• Changes in sleep (too much or too little)
  • Depressed mood (in children, adolescents, and young adults this may manifest in persistent irritability)
  • General lethargy (lack of energy)
  • Unintentional, significant weight loss or gain, increased or decreased appetite
  • Feelings of worthlessness or inappropriate/excessive guilt
  • Difficulty making decisions or concentrating/focusing
  • Decreased interest in most or all activities or inability to feel pleasure in most/all activities (anhedonia).
  • Recurring thoughts of suicide or death and/or suicide attempts/plans
  • Impaired psychomotor skills/coordination (Learn more)
The leading cause of disability in Americans between the ages of 15-44 is Depression. According to a 2017 survey, more than 17 million individuals (adults) reported experiencing at least one major episode of depression in the previous year alone. One-sixth of the U.S. population will experience some form of depression in their lives, according to the American Psychiatric Association and the incidence in women is historically higher than in men. While men will exhibit symptoms that are externalized (in the form of substance abuse or reckless behavior), women tend to internalize feelings of sadness or guilt. MDD is treated with various forms of therapy that include Cognitive Behavioral Therapy, Family and/or Personal Therapy as well as medication and lifestyle changes. At 1 Method, we are on the cutting edge of treatment and our approach to it is 1-on-1 ). We don’t treat diseases, disorders or illnesses. We treat individuals who happen to have them. Learn more about our treatment approach here.

Depression and Addiction

A depressive disorder like MDD often goes hand in hand with Substance Misuse (or SUD – Substance Use Disorder). Whether it’s anxiety and alcohol abuse or a mood disorder and drugs, when the two happen one after the other (or as the result of one another), the National Institute on Drug Abuse (NIDA) defines this as a comorbidity in individuals. The heavy use of alcohol or opioids has been associated with severe depression and the vicious circle of feeling one and feeding the other leads to more severe depression. The combination of an individual with mental illness who is simultaneously using drugs and/or alcohol to combat the effects of the first problem results in what is known as a Co-occurring Disorder (or Dual Diagnosis). The most effective tool for results-oriented treatment is Integrative Care. It includes psychiatry, behavioral therapy, holistic treatments, and medication (if necessary) and is essential for a successful outcome. Having a multidisciplinary team that treats all your conditions at the same time is one of the many things that sets 1 Method Center apart from other treatment centers. A personalized treatment plan that is designed and developed specifically for you will deliver the results you need to thrive in your own life so treatment can be a part of your past and not your future. We believe that individual problems need to be treated in individual ways. Working together with you 1-on-1, we help you find your way back to your future. Learn about the 1 Method difference here. Depression in all its forms is treatable yet many people still fail to seek help. If you are feeling depressed, help is within reach. If you are experiencing thoughts of suicide or self-harm, call the National Suicide Prevention Lifeline 24 hours a day at 1-800-273-TALK (8255) or dial 911.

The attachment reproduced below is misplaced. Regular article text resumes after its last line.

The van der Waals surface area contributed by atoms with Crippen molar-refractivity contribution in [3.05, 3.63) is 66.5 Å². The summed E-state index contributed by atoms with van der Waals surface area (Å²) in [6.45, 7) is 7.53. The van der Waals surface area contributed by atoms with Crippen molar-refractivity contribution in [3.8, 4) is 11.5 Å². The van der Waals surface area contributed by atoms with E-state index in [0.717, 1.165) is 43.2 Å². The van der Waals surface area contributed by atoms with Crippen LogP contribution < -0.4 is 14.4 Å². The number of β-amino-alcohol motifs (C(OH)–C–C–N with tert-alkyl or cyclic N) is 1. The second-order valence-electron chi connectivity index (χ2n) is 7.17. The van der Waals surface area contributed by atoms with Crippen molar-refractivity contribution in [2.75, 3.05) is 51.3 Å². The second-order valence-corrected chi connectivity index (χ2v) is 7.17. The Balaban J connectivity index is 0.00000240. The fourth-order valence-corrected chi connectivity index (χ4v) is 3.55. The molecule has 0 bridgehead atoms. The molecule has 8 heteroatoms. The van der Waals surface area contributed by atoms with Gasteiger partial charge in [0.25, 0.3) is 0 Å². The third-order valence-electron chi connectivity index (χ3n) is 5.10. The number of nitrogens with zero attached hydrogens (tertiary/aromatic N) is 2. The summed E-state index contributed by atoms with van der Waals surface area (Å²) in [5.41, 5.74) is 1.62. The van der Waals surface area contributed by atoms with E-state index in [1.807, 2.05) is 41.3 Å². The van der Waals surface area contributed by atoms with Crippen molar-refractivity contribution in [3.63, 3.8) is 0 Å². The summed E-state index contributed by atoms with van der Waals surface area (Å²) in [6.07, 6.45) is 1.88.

Additional Resources:

  • The National Alliance on Mental Illness features listings of local programs and support groups as well as a helpline.
  • The Substance Abuse and Mental Health Services Administration (SAMHSA)’s Behavioral Health Treatment Services Locator allows users to search for treatment options in their area. SAMHSA also has a 24-hour helpline to provide treatment referrals and information about mental health and substance use disorders at 1-800-662-HELP (4357).

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Cassidy Cousens
Cassidy Cousens

Cassidy Cousens is the founder of 1 Method Center. He’s worked in behavioral health treatment for over 20 years. Cassidy specializes in the Integrated Model of Care and is widely viewed as an expert in behavioral health. To talk with Cassidy call 1-310-254-9479.